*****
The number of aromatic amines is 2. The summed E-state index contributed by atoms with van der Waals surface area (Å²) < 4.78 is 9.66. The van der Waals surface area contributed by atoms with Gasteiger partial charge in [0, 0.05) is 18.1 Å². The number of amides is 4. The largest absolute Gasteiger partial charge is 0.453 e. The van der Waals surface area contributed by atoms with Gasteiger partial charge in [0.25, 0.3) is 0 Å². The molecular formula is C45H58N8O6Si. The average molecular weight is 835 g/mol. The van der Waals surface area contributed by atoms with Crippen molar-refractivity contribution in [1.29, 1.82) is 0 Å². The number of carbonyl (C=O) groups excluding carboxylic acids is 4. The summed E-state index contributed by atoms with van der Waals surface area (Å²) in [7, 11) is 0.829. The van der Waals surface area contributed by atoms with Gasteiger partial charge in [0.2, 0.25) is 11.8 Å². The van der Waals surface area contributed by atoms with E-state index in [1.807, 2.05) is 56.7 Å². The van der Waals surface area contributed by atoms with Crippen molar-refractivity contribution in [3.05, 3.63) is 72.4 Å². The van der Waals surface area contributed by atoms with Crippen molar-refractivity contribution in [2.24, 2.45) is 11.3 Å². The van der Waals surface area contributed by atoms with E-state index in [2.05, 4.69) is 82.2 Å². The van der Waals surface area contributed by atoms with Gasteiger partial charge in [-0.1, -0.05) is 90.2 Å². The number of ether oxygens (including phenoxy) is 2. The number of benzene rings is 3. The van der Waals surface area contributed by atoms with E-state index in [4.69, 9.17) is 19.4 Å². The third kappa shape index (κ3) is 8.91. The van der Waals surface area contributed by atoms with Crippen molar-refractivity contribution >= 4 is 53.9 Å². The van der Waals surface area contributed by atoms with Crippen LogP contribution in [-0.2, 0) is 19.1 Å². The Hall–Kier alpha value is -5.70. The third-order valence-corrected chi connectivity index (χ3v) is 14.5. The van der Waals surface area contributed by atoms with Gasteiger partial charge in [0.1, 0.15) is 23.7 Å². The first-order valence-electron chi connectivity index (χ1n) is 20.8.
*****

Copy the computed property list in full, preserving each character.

The number of aromatic amines is 2. The summed E-state index contributed by atoms with van der Waals surface area (Å²) < 4.78 is 9.66. The van der Waals surface area contributed by atoms with Gasteiger partial charge in [0, 0.05) is 18.1 Å². The number of amides is 4. The largest absolute Gasteiger partial charge is 0.453 e. The van der Waals surface area contributed by atoms with Gasteiger partial charge in [0.25, 0.3) is 0 Å². The molecular formula is C45H58N8O6Si. The average molecular weight is 835 g/mol. The van der Waals surface area contributed by atoms with Crippen molar-refractivity contribution in [1.29, 1.82) is 0 Å². The number of carbonyl (C=O) groups excluding carboxylic acids is 4. The summed E-state index contributed by atoms with van der Waals surface area (Å²) in [7, 11) is 0.829. The van der Waals surface area contributed by atoms with Gasteiger partial charge in [0.2, 0.25) is 11.8 Å². The van der Waals surface area contributed by atoms with E-state index in [1.807, 2.05) is 56.7 Å². The van der Waals surface area contributed by atoms with Crippen molar-refractivity contribution in [3.05, 3.63) is 72.4 Å². The van der Waals surface area contributed by atoms with Crippen molar-refractivity contribution in [2.24, 2.45) is 11.3 Å². The van der Waals surface area contributed by atoms with E-state index in [2.05, 4.69) is 82.2 Å². The van der Waals surface area contributed by atoms with Gasteiger partial charge in [-0.1, -0.05) is 90.2 Å². The number of ether oxygens (including phenoxy) is 2. The number of benzene rings is 3. The van der Waals surface area contributed by atoms with E-state index in [4.69, 9.17) is 19.4 Å². The third kappa shape index (κ3) is 8.91. The van der Waals surface area contributed by atoms with Crippen molar-refractivity contribution >= 4 is 53.9 Å². The van der Waals surface area contributed by atoms with Crippen LogP contribution in [-0.2, 0) is 19.1 Å². The Hall–Kier alpha value is -5.70. The third-order valence-corrected chi connectivity index (χ3v) is 14.5. The van der Waals surface area contributed by atoms with Gasteiger partial charge in [0.1, 0.15) is 23.7 Å². The first-order valence-electron chi connectivity index (χ1n) is 20.8.